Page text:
By 1927, Prince-Abbot Joseph III had determined that he would not remain within the Roman Catholic Church. He had gained much-needed rest and respite from his time there since 1925, as well as welcome financial support through his Papal pension and from donors in the United States. However, he was frustrated by the Roman authorities’ unwillingness to allow him to celebrate Mass in public and felt that his mission demanded a more active witness. He intended to travel to the United States where he would conduct his mission through the Order of the Crown of Thorns and through the nascent Order of Antioch, which he planned in detail. In addition, it was planned that he would resume the headship of the American Catholic Church on the intended resignation of its Primate, Archbishop Frederick E.J. Lloyd.
For many years it was thought that the documents and artefacts associated with Prince-Abbot Joseph III – all of which had been seen by the future Prince-Abbot Edmond I during his visits – had been either destroyed in a fire at his home, or seized and subsequently destroyed at his death by the Roman authorities. In fact, neither was the case. A great deal of thought went into the best place for the safekeeping of this substantial archive. As correspondence of the time shows, Prince-Abbot Joseph III viewed Prince-Abbot Edmond I as his closest friend (see letter from Prince-Abbot Joseph III to Prince-Abbot Edmond I of 19 July 1925: “you are my Chancellor-General and my most sincere and faithful friend for ever”.) However, Prince-Abbot Edmond I was at the time and for some years to come still a priest in the Protestant Episcopal Church. Prince-Abbot Joseph III remembered the ill-treatment he had received at the hands of that church, and understandably feared that his most prized possessions would not be safe in an Anglican vicarage. A decision was taken as a result that they should be entrusted to Archbishop Lloyd in Chicago, who was both independent ecclesiastically and possessed of considerable financial means. Correspondence between Prince-Abbot Joseph III and Lloyd was smuggled in and out by the Bricauds, without the knowledge of the Roman authorities, and this was then followed by the archives themselves. One letter refers to the skirts of Mme. Bricaud concealing more than her virtue!
The Bricauds were key to the spiritual developments of Prince-Abbot Joseph III’s last years. A complete Missal, Service Book, Ritual and Pontifical was prepared by Bricaud under the nihil obstat of (and with an extended forward by) Prince-Abbot Joseph III. This is dedicated to Mother Angelique Sophia. It was subsequently translated from French into English by a professor of the University of Chicago under the commission of Mrs Lloyd. The nature of the work is esoteric, with a concluding section explaining its meaning with reference to Pythagoreanism, the symbolism of the triangle, and the use of Hebrew characters. There are three forms of the Divine Liturgy (the Rite of Perfection): one for bishops, one for priests, and one exclusively for the use of sophias. Although it might at first appear that Prince-Abbot Joseph III through his nihil obstat had given his support to the ordination of women in this Gnostic context, his subsequent response to Bricaud on the matter showed that this was not the case. In subsequent publications, the main form of this liturgy (the “Wadle Mass”, or “Divine Liturgy of the Antiochene Malabar Rite of the Holy Catholic Church”) has been referred to as originating under the authorship of Lloyd, but comparison has shown it to have originated with the Bricaud Missal.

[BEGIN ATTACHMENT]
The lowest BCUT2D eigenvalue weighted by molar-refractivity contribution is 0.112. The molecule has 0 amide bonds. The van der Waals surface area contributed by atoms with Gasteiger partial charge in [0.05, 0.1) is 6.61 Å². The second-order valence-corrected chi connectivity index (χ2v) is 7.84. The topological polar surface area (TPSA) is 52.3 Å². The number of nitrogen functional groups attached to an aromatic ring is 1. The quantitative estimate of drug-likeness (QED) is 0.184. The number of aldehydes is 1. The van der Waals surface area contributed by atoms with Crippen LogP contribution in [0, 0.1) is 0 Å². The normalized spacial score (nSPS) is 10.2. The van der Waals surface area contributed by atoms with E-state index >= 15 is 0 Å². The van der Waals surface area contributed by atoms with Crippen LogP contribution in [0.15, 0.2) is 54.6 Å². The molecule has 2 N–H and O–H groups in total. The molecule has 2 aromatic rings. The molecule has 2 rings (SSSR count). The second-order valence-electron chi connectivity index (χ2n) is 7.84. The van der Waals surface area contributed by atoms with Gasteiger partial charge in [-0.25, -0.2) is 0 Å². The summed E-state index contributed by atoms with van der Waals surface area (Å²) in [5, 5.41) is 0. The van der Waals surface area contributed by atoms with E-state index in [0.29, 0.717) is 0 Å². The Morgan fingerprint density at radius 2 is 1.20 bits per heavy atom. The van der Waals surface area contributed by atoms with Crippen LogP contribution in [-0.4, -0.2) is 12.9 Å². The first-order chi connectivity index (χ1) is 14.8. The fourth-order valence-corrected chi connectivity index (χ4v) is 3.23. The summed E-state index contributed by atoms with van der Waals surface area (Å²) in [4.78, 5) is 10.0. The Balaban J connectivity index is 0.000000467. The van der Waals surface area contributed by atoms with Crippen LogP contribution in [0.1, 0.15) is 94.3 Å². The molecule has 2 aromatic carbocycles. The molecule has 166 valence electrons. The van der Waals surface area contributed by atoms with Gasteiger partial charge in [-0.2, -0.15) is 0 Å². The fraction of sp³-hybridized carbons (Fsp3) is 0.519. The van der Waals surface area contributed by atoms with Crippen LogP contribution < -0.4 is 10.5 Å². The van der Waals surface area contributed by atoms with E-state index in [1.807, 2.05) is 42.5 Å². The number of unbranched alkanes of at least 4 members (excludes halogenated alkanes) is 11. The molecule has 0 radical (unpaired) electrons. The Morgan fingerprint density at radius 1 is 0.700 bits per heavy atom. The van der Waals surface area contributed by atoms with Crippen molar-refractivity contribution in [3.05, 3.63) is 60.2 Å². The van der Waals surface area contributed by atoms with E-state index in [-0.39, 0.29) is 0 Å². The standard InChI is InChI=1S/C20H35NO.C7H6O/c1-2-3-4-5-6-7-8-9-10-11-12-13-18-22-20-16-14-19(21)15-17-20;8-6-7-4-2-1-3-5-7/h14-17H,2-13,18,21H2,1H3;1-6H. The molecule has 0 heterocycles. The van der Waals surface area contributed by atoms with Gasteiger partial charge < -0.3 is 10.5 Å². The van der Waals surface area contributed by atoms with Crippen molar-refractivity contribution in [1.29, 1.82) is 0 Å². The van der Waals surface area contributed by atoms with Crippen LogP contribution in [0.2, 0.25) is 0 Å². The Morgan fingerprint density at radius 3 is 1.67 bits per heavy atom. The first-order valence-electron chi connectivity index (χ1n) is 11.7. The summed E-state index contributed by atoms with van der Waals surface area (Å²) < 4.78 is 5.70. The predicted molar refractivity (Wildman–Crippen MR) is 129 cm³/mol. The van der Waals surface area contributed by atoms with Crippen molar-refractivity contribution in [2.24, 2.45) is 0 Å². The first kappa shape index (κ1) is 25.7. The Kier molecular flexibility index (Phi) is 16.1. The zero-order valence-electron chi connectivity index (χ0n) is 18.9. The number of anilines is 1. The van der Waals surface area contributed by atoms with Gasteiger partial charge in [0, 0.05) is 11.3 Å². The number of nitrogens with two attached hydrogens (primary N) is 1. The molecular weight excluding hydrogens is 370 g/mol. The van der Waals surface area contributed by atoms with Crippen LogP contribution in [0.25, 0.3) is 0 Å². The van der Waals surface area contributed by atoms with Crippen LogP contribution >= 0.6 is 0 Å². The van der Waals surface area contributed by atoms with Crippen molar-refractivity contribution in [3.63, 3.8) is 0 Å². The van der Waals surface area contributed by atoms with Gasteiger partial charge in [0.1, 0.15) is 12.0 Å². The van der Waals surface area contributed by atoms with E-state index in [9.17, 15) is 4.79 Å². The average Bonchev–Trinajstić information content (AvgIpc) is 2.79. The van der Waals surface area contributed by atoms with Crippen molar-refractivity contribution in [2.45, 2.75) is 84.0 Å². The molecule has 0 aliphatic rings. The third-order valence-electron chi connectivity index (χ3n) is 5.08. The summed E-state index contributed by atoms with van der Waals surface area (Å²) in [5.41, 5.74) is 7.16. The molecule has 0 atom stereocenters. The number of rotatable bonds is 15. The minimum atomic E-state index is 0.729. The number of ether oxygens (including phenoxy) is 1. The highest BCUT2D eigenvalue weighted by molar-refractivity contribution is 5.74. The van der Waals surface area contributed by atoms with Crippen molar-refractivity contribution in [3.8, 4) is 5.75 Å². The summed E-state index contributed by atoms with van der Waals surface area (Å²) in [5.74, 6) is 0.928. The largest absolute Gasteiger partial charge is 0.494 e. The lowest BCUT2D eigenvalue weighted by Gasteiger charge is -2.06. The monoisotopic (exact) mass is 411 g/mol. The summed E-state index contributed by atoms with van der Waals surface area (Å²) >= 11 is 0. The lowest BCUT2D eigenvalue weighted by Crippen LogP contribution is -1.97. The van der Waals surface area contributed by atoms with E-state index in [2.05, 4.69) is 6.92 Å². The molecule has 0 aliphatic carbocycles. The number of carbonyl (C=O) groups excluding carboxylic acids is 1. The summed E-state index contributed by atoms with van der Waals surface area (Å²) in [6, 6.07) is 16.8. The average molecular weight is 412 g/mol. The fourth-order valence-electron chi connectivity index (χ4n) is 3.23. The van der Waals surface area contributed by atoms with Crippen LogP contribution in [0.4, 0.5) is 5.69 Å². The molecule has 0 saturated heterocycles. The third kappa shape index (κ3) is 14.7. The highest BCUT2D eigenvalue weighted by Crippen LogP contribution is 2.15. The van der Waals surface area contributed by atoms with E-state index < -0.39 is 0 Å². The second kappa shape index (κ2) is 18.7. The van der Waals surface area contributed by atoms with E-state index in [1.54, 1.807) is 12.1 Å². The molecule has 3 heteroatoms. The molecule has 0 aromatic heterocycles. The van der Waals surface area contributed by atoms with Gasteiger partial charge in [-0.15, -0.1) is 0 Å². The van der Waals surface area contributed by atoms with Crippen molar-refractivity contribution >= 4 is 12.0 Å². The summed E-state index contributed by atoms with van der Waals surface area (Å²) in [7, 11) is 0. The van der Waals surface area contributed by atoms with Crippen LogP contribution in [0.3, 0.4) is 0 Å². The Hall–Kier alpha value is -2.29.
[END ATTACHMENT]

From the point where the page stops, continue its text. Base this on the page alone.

In addition, a complete plan was formulated for an American Chapter of the Order of the Crown of Thorns, under the patronage of St Louis. Central to this work was a jewelled pectoral cross given by Bricaud to Prince-Abbot Joseph III (photographed at right). At the beginning and end of each meeting of the Chapter, three gold-framed photographs were venerated: in the centre, of Prince-Abbot Joseph III wearing the Bricaud Cross, and to the sides, of Prince-Abbot Joseph III and Bricaud, and of Bricaud and Mother Angelique Sophia. The Chapter members each wore the Bricaud Cross in rotation during meetings, regardless of ecclesiastical or chivalric rank.
Unfortunately, relations between Bricaud and Prince-Abbot Edmond I did not proceed as planned. The intention had been for Prince-Abbot Edmond I to be fully involved (as befitted his office) in the American Chapter and the work taking place in Chicago. However, Prince-Abbot Edmond I regarded Bricaud as having turned Prince-Abbot Joseph III against him and having supplanted him as his closest friend and confidant for his own gain. Indeed, Prince-Abbot Edmond I went to his grave believing that Prince-Abbot Joseph III had betrayed him through reposing his trust in Bricaud.
Prince-Abbot Edmond I rejected Bricaud’s approaches during the early 1930s and as a result the American Chapter was separated from the canonical jurisdiction of the Order as a whole, eventually becoming closed to non-members of the American Catholic Church. After the deaths of Lloyd in 1933 and Bricaud in 1934, the archives moved from Chicago to Laguna Beach in California where Archbishop Lowell Paul Wadle (1900-65) succeeded Bricaud. For several years, relations between Prince-Abbot Edmond I and Wadle were publically at odds – Prince-Abbot Edmond I condemning Wadle for his esotericism and heresy, and Wadle condemning Prince-Abbot Edmond I for his social respectability and “selling out” to the Episcopalians for a paycheck. However, in private, they formed a highly productive relationship.